Other critics of the exercise include Fidelity National Information Services (FIS), CarMax, CoStar Group and Liberty Broadband. The FIS has been our most disappointing investment in the Covid era. Unlike Meta, the stock is trading well below our average cost. The company itself has been relatively durable, but the stock certainly hasn’t. While the core elements of our bullish thesis remain firmly intact, hindsight tells us that we could have waited for a better entry. Based on today’s share price, which is what matters now, we believe the risk/reward balance is favourable. Similarly, we consider CarMax, CoStar Group and Liberty Broadband to be among the Fund’s most discounted holdings, and we added to our positions in all of them.

As bank stocks rallied early in the first quarter, we sold the Fund’s JPMorgan Chase (JPM) holdings at a substantial profit. We also added a new position in Gartner (IT) as tech-adjacent stocks continued to fall. Gartner is the leading provider of subscription research services for IT and business professionals (think senior executives, among others). The company has an attractive “build once, sell many times” business model that should sound familiar to long-time investors in the Fund. While Gartner isn’t screaming “cheap” on current earnings, we’re drawn to the company’s sustainability, business momentum, and cash flow growth potential.

The portfolio is focused and well aligned with our vision of successful large cap investing. We have concentrated our holdings in 27 companies, with the top ten representing 47% of the portfolio. Each position is important enough to matter, but none can individually make or break our results. Our current estimate is that the portfolio is trading at a price/value ratio in the mid-80s. We believe that more core stocks now have a chance of making healthy gains over a multi-year period. Others are assessed for adequate return potential primarily from expected growth in trading value per share.


Main contributors and relative detractors

For the TRIMESTER ending 03/31/2022

TOP CONTRIBUTORS

Come back (%)

Average weight (%)

Contribution (%)

% of net assets

Berkshire Hathaway Inc. Class B (BRK.B)

18.05

4.47

0.77

4.6

Aon PLC (AON)

8.47

3.50

0.29

3.1

The Charles Schwab Company (SCHW)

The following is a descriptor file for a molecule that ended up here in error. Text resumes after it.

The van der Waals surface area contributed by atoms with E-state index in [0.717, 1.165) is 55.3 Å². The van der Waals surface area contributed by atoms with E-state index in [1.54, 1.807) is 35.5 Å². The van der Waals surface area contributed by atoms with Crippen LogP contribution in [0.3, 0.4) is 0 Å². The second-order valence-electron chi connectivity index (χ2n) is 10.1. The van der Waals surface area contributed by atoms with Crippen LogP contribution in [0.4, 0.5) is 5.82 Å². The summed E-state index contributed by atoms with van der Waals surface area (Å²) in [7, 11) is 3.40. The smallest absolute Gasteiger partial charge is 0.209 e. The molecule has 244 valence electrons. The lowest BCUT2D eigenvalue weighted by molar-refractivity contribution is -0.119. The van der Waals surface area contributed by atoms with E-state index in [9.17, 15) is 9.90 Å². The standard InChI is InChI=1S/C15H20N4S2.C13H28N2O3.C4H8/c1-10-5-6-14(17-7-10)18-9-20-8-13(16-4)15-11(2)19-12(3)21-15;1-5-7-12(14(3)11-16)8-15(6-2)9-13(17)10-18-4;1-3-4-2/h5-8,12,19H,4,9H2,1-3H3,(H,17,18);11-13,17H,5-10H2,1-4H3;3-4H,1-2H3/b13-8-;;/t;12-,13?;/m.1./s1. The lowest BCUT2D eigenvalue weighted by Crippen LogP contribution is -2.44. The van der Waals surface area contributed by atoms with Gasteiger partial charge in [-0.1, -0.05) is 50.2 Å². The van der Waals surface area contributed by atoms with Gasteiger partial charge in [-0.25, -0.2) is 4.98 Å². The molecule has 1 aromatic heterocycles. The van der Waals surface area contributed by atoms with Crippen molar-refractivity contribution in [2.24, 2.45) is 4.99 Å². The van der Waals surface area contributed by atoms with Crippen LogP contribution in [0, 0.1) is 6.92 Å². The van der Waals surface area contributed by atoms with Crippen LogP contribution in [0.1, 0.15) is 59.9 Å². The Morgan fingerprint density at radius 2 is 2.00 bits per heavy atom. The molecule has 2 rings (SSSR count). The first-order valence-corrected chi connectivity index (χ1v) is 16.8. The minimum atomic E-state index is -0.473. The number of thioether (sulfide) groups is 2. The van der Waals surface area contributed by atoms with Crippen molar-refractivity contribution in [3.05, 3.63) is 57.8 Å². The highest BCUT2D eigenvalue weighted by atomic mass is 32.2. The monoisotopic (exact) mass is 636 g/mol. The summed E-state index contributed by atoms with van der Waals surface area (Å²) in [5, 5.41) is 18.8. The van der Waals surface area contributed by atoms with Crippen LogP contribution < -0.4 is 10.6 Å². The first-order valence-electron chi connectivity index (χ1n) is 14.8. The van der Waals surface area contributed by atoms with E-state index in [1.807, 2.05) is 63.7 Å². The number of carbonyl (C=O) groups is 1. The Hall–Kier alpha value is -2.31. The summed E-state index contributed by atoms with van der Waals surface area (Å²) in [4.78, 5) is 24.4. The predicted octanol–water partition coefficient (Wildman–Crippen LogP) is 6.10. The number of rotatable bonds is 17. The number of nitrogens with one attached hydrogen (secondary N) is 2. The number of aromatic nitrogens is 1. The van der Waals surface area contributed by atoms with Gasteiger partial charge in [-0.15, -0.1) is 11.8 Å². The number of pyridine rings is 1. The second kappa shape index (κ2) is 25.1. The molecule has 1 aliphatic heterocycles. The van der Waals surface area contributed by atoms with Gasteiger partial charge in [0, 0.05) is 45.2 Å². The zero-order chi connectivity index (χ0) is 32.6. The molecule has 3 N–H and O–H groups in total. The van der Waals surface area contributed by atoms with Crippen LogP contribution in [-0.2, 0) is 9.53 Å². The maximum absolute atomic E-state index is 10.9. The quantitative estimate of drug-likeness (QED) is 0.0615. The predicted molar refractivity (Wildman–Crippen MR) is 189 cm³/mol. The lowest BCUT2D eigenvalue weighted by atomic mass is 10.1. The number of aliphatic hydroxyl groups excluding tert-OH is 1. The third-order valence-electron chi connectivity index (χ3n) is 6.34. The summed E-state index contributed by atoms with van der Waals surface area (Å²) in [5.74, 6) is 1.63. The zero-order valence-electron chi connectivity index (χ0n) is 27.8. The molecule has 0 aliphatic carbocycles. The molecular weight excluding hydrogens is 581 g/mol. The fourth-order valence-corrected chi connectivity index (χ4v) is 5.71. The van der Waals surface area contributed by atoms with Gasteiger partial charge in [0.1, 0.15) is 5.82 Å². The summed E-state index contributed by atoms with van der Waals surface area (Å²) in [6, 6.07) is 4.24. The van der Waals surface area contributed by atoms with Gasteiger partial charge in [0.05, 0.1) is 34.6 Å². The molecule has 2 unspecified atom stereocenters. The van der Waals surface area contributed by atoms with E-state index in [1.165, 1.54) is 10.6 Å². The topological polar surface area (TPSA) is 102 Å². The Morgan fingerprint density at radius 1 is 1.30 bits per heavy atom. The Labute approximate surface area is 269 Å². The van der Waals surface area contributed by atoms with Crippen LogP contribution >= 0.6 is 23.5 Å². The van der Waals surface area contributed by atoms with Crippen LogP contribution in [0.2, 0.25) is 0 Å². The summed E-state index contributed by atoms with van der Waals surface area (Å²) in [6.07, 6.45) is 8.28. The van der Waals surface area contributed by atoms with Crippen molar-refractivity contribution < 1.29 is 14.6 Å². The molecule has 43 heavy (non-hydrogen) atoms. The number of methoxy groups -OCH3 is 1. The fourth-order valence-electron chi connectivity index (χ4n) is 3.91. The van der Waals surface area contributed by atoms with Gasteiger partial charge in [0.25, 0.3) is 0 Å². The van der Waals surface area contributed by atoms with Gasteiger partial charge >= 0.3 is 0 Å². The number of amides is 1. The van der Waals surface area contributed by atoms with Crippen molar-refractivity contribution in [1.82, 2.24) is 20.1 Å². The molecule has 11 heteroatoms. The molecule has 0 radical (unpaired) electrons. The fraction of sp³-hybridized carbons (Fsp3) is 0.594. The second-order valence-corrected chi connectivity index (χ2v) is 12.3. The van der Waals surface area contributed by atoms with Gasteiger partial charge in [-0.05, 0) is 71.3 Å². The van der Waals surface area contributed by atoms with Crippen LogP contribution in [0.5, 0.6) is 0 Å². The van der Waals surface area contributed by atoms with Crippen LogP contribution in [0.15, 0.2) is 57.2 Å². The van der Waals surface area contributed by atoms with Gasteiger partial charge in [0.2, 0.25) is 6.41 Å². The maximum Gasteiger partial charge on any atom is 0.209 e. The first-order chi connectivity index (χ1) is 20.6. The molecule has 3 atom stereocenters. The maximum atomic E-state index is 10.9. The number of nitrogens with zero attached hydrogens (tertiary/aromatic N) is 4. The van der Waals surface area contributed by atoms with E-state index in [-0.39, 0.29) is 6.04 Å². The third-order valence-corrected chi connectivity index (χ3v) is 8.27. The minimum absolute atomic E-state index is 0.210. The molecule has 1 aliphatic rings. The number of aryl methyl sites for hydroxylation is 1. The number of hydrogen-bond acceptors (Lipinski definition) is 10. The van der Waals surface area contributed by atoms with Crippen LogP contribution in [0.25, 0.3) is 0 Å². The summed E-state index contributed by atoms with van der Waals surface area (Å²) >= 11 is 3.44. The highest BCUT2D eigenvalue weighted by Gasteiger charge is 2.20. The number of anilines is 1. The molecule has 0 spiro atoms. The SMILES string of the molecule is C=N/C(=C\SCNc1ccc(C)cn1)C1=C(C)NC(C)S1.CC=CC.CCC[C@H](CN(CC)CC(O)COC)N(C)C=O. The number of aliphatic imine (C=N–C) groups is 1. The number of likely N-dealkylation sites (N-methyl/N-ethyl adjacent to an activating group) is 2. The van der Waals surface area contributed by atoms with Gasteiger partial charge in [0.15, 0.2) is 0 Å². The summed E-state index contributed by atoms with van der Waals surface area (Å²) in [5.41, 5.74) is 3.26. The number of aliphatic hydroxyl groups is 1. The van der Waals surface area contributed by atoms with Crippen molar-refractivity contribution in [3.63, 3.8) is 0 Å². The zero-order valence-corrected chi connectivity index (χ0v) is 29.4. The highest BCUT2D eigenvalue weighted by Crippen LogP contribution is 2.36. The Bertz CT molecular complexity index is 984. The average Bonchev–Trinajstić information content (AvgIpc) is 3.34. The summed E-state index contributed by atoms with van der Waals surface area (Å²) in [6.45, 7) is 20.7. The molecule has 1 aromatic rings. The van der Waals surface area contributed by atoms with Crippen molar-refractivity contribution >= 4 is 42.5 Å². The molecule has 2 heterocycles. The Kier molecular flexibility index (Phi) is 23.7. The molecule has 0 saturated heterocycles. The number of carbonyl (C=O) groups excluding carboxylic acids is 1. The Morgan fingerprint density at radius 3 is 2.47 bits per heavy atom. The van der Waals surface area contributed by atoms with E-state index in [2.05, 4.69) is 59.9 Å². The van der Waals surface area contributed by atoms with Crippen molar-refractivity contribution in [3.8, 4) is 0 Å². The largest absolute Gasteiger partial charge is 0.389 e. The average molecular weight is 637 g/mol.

0.03

3.24

0.17

2.9

Visa, Inc. (V)

2.52

4.19

0.10

4.3

Gartner, Inc. (IT)

1.52

2.36

0.06

2.8

THE BEST DETRACTORS

Come back (%)

Average weight (%)

Contribution (%)

% of net assets

Meta Platforms, Inc. (FB)

-34.17

4.43

-1.73

4.3

CarMax, Inc. (KMX)

-26.06

2.96

-0.84

2.7

Liberty Broadband Corp. – Class C (LBDRK)

-16.07

4.74

-0.80

4.6

CoStar Group, Inc. (CSGP)

-16.10

4.26

-0.65

4.5

Laboratory Corp. of America Holdings (LH)

-16.09

3.60

-0.58

3.5

The holdings are subject to change and may not be representative of the Fund’s current or future investments. Performance contributions are based on actual daily holdings. Returns shown are actual returns for the security’s specified time period. Additional securities referenced here as a percentage of the Fund’s net assets as of 03/31/2022: Alphabet Inc. – Class C (GOOG) 8.0%, Fidelity National Information Services, Inc. (FIS) 3.4%, JPMorgan Chase & Co. (JPM) 0.0%.


Average annual total returns (%)

AS OF 03/31/2022

YTD

1 year

3 years

5 years

10 years

Since inception*

Creation date

Net expenditure

Gross expenditure

Value Fund – Investor (WVALX)

-8.00

8.63

17.13

13.86

11.56

10.69

09/05/1986*

1.04%

1.04%

Value Fund – Institutional (WVAIX)

-7.96

8.80

5:35 p.m.

14.10

11.74

10.74

07/31/2014

0.88%

0.88%

Russell 1000®

-5.13

13.27

18.69

15.81

14.52

10.96

S&P 500®

-4.60

15.65

18.91

15.98

14.62

10.98

*Indicates the inception date of the Fund and the date from which performance since inception is calculated.


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Editor’s note: The summary bullet points for this article were chosen by the Seeking Alpha editors.